Convoy schoolgirl Mikaela Breen was chosen by Spina Bifida Ireland to represent all Irish members for World Spina Bifida Hydrocephalus day yesterday.

Mikaela was selected to have her story told to highlight the day.

Mikaela, who attends Scoil Bhríde in Convoy will be eight in January and her parents, Sinéad and Chris, now have to decide on surgery to eliminate risks to her kidneys, but which could reduce her mobility.

Mikaela was born prematurely and was diagnosed with spina bifida.

“The hardest part was that we did not know if she would ever walk; that was the hardest part of the diagnosis. When Mikaela was 19 months, she started to take a step or two with a frame,” mum, Sinéad, remembers.

“She had a turn in her right leg, it was frustrating for her, but boots and physiotherapy corrected this. She still has a weakness in her leg, but you would not know she has a slight turn.

“Mikaela’s tethered spinal cord is the biggest challenge we are facing because as she grows, it does more damage. Urology is our biggest concern as her bladder, kidneys, and bowel are compromised.

“We now have to decide on surgery for her tethered cord. There is the risk of mobility damage but it will help urology wise.

“It is a trade-off. We have to decide what is the right thing to do, weigh one against the other. We need to assess the risks and we need to do it as soon as possible.

“We are hoping to take Mikaela to America before Christmas for tests – you have to wait years for them here in Ireland – so the only option is to take her abroad to be seen by one of the best teams in the world.

“This is our greatest challenge and we hope to make a more informed, rational decision after the tests as we will have the risk percentages.

“She cannot keep going the way she is, so we might have to take a risk with her mobility as she has to have healthy kidneys to live.

“Surgery will transform Mikaela’s life and I want her to be as independent as she can be.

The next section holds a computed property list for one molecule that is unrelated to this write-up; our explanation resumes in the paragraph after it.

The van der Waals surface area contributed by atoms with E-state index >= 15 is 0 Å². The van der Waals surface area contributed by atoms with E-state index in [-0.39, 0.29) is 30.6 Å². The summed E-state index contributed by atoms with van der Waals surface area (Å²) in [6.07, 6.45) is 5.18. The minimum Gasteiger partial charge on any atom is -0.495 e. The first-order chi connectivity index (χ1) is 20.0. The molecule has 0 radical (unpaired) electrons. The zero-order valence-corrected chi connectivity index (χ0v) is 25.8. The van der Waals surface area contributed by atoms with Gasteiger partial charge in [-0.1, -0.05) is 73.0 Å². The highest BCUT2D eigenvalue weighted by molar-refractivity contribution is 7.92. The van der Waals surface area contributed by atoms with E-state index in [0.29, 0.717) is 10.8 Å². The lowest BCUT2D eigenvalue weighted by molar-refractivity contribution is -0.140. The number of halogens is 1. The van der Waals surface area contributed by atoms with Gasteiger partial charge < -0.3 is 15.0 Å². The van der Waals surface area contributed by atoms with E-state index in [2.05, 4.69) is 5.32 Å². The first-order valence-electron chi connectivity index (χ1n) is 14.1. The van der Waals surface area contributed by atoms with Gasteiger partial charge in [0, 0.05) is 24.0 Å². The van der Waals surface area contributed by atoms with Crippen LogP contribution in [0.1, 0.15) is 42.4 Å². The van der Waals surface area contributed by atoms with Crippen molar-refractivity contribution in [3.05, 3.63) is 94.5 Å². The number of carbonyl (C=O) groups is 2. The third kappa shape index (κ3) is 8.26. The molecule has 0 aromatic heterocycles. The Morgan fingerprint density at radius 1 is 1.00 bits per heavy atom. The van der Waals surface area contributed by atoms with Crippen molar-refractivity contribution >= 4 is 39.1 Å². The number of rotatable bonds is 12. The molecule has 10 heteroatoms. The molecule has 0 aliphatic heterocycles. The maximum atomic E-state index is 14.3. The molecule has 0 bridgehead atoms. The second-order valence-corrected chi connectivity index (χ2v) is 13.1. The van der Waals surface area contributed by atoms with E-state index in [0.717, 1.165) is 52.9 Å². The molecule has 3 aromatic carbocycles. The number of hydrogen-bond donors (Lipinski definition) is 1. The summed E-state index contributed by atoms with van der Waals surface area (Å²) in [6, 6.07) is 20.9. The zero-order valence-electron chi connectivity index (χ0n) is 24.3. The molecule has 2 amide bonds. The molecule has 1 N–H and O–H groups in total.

“I want her to strong willed as well and do things for herself but she needs healthy kidneys for that.”

Sinéad admits that she and Chris were ‘horrified’ when told Mikaela would have to use a wheelchair, but now says ‘it has proved a Godsend’.

Sinéad says: “We can now go on family trips and shopping trips. We embrace it now to be honest as it has given the whole family – including Aleesha Jane (9), Tiernan (6) and Christopher (2) – greater independence as we can go to more places.”

Mikaela’s own strength of mind and positivity has been a real beacon for the family.

Sinéad says: “Mikaela is such a happy perfect child. She is amazing, so loving and affectionate; a treasure. She is a tough cookie and very resilient.

“She hates catheterisation as she has mobility she feels it more than other people with spina bifida who may not have sensation.

“However, we try to tackle everything positively; you have to look at life as glass half full. When we go to Temple Street Hospital, we know we are one of the luckiest families.

“There are so many other families with greater challenges. If they can keep positive, why should we not be? You cannot pity yourself, you have to suck it up and get on with it.